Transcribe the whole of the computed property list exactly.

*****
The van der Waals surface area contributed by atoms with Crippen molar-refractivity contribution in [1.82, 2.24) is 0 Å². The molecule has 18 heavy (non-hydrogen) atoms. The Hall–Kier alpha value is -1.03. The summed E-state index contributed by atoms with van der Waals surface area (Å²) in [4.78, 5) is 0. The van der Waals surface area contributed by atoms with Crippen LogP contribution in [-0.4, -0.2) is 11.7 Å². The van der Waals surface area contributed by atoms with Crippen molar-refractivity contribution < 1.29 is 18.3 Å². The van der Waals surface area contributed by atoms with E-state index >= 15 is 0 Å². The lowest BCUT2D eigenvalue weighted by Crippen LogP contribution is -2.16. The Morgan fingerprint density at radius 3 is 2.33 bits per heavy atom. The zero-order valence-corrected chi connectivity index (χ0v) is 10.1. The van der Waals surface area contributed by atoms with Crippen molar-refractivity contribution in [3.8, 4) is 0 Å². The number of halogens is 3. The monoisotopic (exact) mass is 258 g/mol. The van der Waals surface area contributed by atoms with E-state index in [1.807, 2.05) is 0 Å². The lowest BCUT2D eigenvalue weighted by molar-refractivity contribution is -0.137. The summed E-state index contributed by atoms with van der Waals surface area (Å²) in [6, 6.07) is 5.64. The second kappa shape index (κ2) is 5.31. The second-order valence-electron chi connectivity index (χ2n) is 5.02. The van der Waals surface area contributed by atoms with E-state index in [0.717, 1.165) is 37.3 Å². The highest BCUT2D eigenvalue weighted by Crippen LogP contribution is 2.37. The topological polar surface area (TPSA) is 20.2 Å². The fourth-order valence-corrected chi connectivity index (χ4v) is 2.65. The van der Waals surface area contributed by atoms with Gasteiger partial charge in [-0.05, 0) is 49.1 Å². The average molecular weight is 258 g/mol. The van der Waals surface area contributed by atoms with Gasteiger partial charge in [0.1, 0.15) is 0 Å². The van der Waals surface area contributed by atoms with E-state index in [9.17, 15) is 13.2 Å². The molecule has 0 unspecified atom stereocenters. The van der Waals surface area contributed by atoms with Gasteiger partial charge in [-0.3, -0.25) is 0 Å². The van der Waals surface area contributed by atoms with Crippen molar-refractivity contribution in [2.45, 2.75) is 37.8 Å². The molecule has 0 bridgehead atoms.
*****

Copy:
The van der Waals surface area contributed by atoms with Crippen molar-refractivity contribution in [1.82, 2.24) is 0 Å². The molecule has 18 heavy (non-hydrogen) atoms. The Hall–Kier alpha value is -1.03. The summed E-state index contributed by atoms with van der Waals surface area (Å²) in [4.78, 5) is 0. The van der Waals surface area contributed by atoms with Crippen LogP contribution in [-0.4, -0.2) is 11.7 Å². The van der Waals surface area contributed by atoms with Crippen molar-refractivity contribution < 1.29 is 18.3 Å². The van der Waals surface area contributed by atoms with E-state index >= 15 is 0 Å². The lowest BCUT2D eigenvalue weighted by Crippen LogP contribution is -2.16. The Morgan fingerprint density at radius 3 is 2.33 bits per heavy atom. The zero-order valence-corrected chi connectivity index (χ0v) is 10.1. The van der Waals surface area contributed by atoms with Crippen molar-refractivity contribution in [3.8, 4) is 0 Å². The number of halogens is 3. The monoisotopic (exact) mass is 258 g/mol. The van der Waals surface area contributed by atoms with E-state index in [1.807, 2.05) is 0 Å². The lowest BCUT2D eigenvalue weighted by molar-refractivity contribution is -0.137. The summed E-state index contributed by atoms with van der Waals surface area (Å²) in [6, 6.07) is 5.64. The second kappa shape index (κ2) is 5.31. The second-order valence-electron chi connectivity index (χ2n) is 5.02. The van der Waals surface area contributed by atoms with E-state index in [0.717, 1.165) is 37.3 Å². The highest BCUT2D eigenvalue weighted by Crippen LogP contribution is 2.37. The topological polar surface area (TPSA) is 20.2 Å². The fourth-order valence-corrected chi connectivity index (χ4v) is 2.65. The van der Waals surface area contributed by atoms with Gasteiger partial charge in [-0.05, 0) is 49.1 Å². The average molecular weight is 258 g/mol. The van der Waals surface area contributed by atoms with Gasteiger partial charge in [0.1, 0.15) is 0 Å². The van der Waals surface area contributed by atoms with E-state index in [9.17, 15) is 13.2 Å². The molecule has 0 unspecified atom stereocenters. The van der Waals surface area contributed by atoms with Gasteiger partial charge in [-0.3, -0.25) is 0 Å². The van der Waals surface area contributed by atoms with Crippen molar-refractivity contribution in [2.45, 2.75) is 37.8 Å². The molecule has 0 bridgehead atoms.